No Compromise: Russia’s Veto Blocks Humanitarian Aid to Millions in Syria


Russia has blocked the extension of a cross-border operation to deliver aid to nearly four million people in Syria from Turkey. Moscow vetoed the use of the Bab al-Hawa crossing after the UN Security Council failed to pass two resolutions authorizing them. 

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Russia had proposed a six-month extension, but the United Nations failed to gain support as it was voted down by the UK, France and the U.S. France argued that the six-month renewal would have pushed Syria into uncertainty in winter and this view was supported by other UN members. 

But Vassily Nebenzia, Russia’s envoy to the UN, warned that if the UN did not support a six-month extension, Moscow would just go ahead and close down the cross-border mechanism. The Syrian government supported Russia’s decision and accused the Western powers of violating Syria’s sovereignty under the pretext of delivering cross-border aid. Russia and Syria highlighted that the humanitarian operation violates Syria’s sovereignty and territorial integrity. Both countries want food to be delivered from inside the country. Nebenzia said Moscow is not open to any kind of technical rollover, which is often used for a short amount of time to continue a mission, while outstanding issues are worked out.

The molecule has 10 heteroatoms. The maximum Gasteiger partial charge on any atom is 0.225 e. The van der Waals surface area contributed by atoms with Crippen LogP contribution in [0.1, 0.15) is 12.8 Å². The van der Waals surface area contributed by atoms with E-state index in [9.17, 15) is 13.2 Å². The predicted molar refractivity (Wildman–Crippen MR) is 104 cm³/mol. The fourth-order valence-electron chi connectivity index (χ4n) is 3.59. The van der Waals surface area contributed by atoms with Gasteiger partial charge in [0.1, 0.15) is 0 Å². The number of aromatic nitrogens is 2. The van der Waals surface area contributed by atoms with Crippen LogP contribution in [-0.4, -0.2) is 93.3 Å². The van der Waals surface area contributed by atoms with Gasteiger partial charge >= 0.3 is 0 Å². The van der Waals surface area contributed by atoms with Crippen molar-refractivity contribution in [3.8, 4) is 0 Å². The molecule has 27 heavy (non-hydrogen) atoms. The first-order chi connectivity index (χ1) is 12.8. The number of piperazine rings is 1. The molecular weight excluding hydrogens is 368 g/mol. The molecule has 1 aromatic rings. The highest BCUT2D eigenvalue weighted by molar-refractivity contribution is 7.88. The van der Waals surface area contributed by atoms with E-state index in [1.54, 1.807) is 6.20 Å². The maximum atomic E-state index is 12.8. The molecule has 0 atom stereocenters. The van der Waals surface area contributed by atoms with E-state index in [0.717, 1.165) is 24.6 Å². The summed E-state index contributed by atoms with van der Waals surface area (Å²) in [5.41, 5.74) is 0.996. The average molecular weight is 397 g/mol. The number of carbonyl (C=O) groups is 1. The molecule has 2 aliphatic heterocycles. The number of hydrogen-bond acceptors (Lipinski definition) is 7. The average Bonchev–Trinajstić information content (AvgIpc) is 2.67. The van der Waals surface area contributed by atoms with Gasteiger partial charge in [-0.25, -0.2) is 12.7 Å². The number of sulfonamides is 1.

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Bassam Sabbagh, Syria’s permanent representative to the United Nations, said the western states are still politicizing the humanitarian act and going far beyond in exploiting its mechanism as a tool of pressure and political blackmail against Syria

Russia, with the Syrian government’s support, over the last few years has forced the UN Security Council to stamp the cross-border aid operation. The Kremlin has put its foot down for six-month renewals instead of year-long approvals. Russia and Syria have also been calling for aid deliveries across the conflicted front lines from within the country than from outside. 

Linda Thomas-Greenfield, U.S ambassador to the UN, said Moscow must answer to the international community. “Where we are right now is that trucks are not crossing the border at Bab al-Hawa. They have been stopped. So needed humanitarian assistance is not getting to the people.” UN spokesman Stephane Dujarric told reporters that Bab al-Hawa remains the center of gravity for the UN’s cross-border response. This route was used since 2014 but in 2020, Russia and China used their veto powers to stop the aid deliveries via Iraq and Jordan, as well as through the Bab al-Salameh crossing with Turkey.

The European Commission believes the veto will disrupt the delivery of life-saving humanitarian supplies to millions of people in need. It urged the Russian Federation not to unnecessarily exacerbate the suffering of millions of Syrian people.




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